KUSA - We've heard a lot of stories about Obamacare with varying degrees of truth to them.
What makes a new political ad in Colorado different is that the story is a personal one delivered directly from a congressman who says the affordable care act hurt him and his family.
9NEWS will hold those who run political ads on our networks accountable for what they say. To learn more about how political ads and fact-checking work on 9NEWS, please read these answers to our common questions and comments.
This ad features Republican Cory Gardner on camera with a simple message against his opponent, Democratic incumbent Mark Udall.
The goal here is to make you aware that Senator Udall made some of the same troubled promises about Obamacare that President Barack Obama made.
CLAIM: "When Mark Udall voted for Obamacare, he promised us if we liked our health care, we could keep it."
That Udall made a similar promise to what we heard from president Obama is true.
In a 2009 interviewwith KXRM-TV in Colorado Springs, the senator said: "If you have an insurance policy you like, doctor or medical facility that provides medical services to you, you'll be able to keep that doctor or that insurance policy."
CLAIM: "I got a letter saying that my family's plan was canceled."
VERDICT: True, but needs context
This is true, but it also needs context, not all of which Gardner is making available.
Obamacare included a provision that cut off members of congress and their staffers from their old health benefits, a way to encourage congress members to buy plans on the exchanges, which many have done.
That's not what happened to Gardner.
He never signed up for the old plans from congress, choosing instead to get his own individual plan to cover his family.
His campaign says this was "to ensure that they were in the same boat as their constituents." That's a debatable premise, since many Coloradans receive employer-sponsored coverage as opposed to purchasing plans on the individual marketplace.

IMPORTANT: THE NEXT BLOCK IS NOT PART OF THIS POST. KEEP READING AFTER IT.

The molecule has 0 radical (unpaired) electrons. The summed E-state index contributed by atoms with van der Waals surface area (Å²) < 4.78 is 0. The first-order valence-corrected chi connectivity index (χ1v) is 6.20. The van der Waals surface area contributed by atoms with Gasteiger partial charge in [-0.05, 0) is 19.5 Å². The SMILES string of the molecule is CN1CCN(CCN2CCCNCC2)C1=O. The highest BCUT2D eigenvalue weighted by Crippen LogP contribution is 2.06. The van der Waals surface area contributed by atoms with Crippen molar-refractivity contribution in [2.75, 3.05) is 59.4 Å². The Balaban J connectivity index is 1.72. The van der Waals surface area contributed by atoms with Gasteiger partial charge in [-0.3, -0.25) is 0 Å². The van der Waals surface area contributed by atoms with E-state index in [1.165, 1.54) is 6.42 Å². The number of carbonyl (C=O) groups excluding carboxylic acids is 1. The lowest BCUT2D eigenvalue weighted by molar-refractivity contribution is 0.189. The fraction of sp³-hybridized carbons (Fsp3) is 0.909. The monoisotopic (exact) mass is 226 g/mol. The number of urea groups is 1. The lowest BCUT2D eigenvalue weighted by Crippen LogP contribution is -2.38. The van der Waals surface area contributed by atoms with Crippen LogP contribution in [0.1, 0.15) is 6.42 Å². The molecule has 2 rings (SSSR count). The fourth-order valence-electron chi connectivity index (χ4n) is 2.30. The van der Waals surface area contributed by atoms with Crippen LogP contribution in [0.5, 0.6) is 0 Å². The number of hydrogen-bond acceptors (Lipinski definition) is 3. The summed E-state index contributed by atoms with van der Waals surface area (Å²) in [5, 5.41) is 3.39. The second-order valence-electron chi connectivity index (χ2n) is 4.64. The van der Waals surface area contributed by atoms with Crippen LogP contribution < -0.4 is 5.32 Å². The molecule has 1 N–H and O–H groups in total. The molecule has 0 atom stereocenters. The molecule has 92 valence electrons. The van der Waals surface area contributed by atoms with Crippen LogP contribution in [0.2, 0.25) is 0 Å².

Regardless, Gardner released his cancellation letter, from Rocky Mountain Health Plans, but took out all the details about his old plan.
The Gardner campaign denied repeated requests for details about the coverage that Gardner and his family had under the plan that was canceled, saying only that it came with a premium of $651.75.
The campaign declined to provide evidence of the previous price or any details about the level of coverage and deductibles under the prior plan.
The cheapest new alternative listed in the cancellation notice was a "bronze" plan listed at a premium of $1246.90.
Even if Gardner's old cheaper plan was meager in its coverage, Gardner would have a legitimate policy argument to make by saying he shouldn't be required to buy a better plan than he had before.
However, if he's going to use his personal healthcare story as part of the political debate, it would be better to have the full context.
The Gardner campaign also pointed out that Udall has also pointed to his family's coverage in the debate over Obamacare.
Udall and his family are covered under a plan sold on the state exchange. The Udall campaign added that "his base premium is lower than his federal employee insurance plan last year, though he is now forgoing employer contribution."
In other words, Udall is personally paying more than he was before because his employer (Uncle Sam) is no longer paying a share of his premium.
CLAIM: "335,000 Coloradoans had their plans canceled, too. Thousands of families saw their healthcare premiums rise."
VERDICT: Needs context
As we've explained before, almost all of the people who received cancellation notices were eventually able to renew their old plans or were given other options.
They weren't simply left high and dry.
Because the new law required more coverage in some cases, it did cause bigger increases than usual for some people. Others will see premiums decrease in Colorado.
CLAIM: "More cancellations are on the way. You might have one of those letters in your mailbox right now."
The state insurance commissioner's office reports while there have been about 1,300 more cancellations attributed to the ACA this year, they represent the tail end of plans being scrapped because they don't meet the Obamacare requirements.
In fact, the report states that more people's plans (2,300) have been canceled this year simply because the insurance company is getting out of the individual coverage market.
BOTTOM LINE: Like ads before it, this one references real issues with Obamacare.
But when you get the full story, it doesn't sound as bad as the Gardner campaign would like it to.
As for the congressman's personal story, you should take it with a grain of salt because we don't have all the details.
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